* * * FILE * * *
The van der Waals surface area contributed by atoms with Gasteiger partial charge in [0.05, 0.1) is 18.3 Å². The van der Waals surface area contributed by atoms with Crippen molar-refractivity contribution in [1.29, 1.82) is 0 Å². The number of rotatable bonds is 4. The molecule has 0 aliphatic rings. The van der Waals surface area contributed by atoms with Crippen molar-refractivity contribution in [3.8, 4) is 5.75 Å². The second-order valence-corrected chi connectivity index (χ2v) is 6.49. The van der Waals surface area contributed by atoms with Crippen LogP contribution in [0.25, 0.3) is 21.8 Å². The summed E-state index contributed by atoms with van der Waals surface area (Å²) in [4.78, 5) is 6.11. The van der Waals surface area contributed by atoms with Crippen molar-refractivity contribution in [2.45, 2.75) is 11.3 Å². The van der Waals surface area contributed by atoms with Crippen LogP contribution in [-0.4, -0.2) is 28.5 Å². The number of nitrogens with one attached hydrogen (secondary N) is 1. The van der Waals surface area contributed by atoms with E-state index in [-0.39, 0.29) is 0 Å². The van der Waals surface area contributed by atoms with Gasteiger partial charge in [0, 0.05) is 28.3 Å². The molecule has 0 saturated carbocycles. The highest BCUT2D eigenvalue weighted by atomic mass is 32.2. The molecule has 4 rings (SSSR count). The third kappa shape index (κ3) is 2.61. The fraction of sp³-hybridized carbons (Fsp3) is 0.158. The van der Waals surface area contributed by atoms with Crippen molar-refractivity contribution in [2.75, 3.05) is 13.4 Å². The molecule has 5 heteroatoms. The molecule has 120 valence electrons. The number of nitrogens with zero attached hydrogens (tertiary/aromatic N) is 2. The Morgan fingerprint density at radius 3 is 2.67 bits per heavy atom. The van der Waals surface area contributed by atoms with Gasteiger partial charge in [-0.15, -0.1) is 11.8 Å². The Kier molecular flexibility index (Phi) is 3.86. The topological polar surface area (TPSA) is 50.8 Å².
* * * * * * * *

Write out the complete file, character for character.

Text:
The van der Waals surface area contributed by atoms with Gasteiger partial charge in [0.05, 0.1) is 18.3 Å². The van der Waals surface area contributed by atoms with Crippen molar-refractivity contribution in [1.29, 1.82) is 0 Å². The number of rotatable bonds is 4. The molecule has 0 aliphatic rings. The van der Waals surface area contributed by atoms with Crippen molar-refractivity contribution in [3.8, 4) is 5.75 Å². The second-order valence-corrected chi connectivity index (χ2v) is 6.49. The van der Waals surface area contributed by atoms with Crippen LogP contribution in [0.25, 0.3) is 21.8 Å². The summed E-state index contributed by atoms with van der Waals surface area (Å²) in [4.78, 5) is 6.11. The van der Waals surface area contributed by atoms with Crippen molar-refractivity contribution in [2.45, 2.75) is 11.3 Å². The van der Waals surface area contributed by atoms with Crippen LogP contribution in [-0.4, -0.2) is 28.5 Å². The number of nitrogens with one attached hydrogen (secondary N) is 1. The van der Waals surface area contributed by atoms with E-state index in [-0.39, 0.29) is 0 Å². The van der Waals surface area contributed by atoms with Gasteiger partial charge in [0, 0.05) is 28.3 Å². The molecule has 0 saturated carbocycles. The highest BCUT2D eigenvalue weighted by atomic mass is 32.2. The molecule has 4 rings (SSSR count). The third kappa shape index (κ3) is 2.61. The fraction of sp³-hybridized carbons (Fsp3) is 0.158. The van der Waals surface area contributed by atoms with Crippen molar-refractivity contribution in [2.75, 3.05) is 13.4 Å². The molecule has 5 heteroatoms. The molecule has 120 valence electrons. The number of nitrogens with zero attached hydrogens (tertiary/aromatic N) is 2. The Morgan fingerprint density at radius 3 is 2.67 bits per heavy atom. The van der Waals surface area contributed by atoms with Gasteiger partial charge in [-0.15, -0.1) is 11.8 Å². The Kier molecular flexibility index (Phi) is 3.86. The topological polar surface area (TPSA) is 50.8 Å².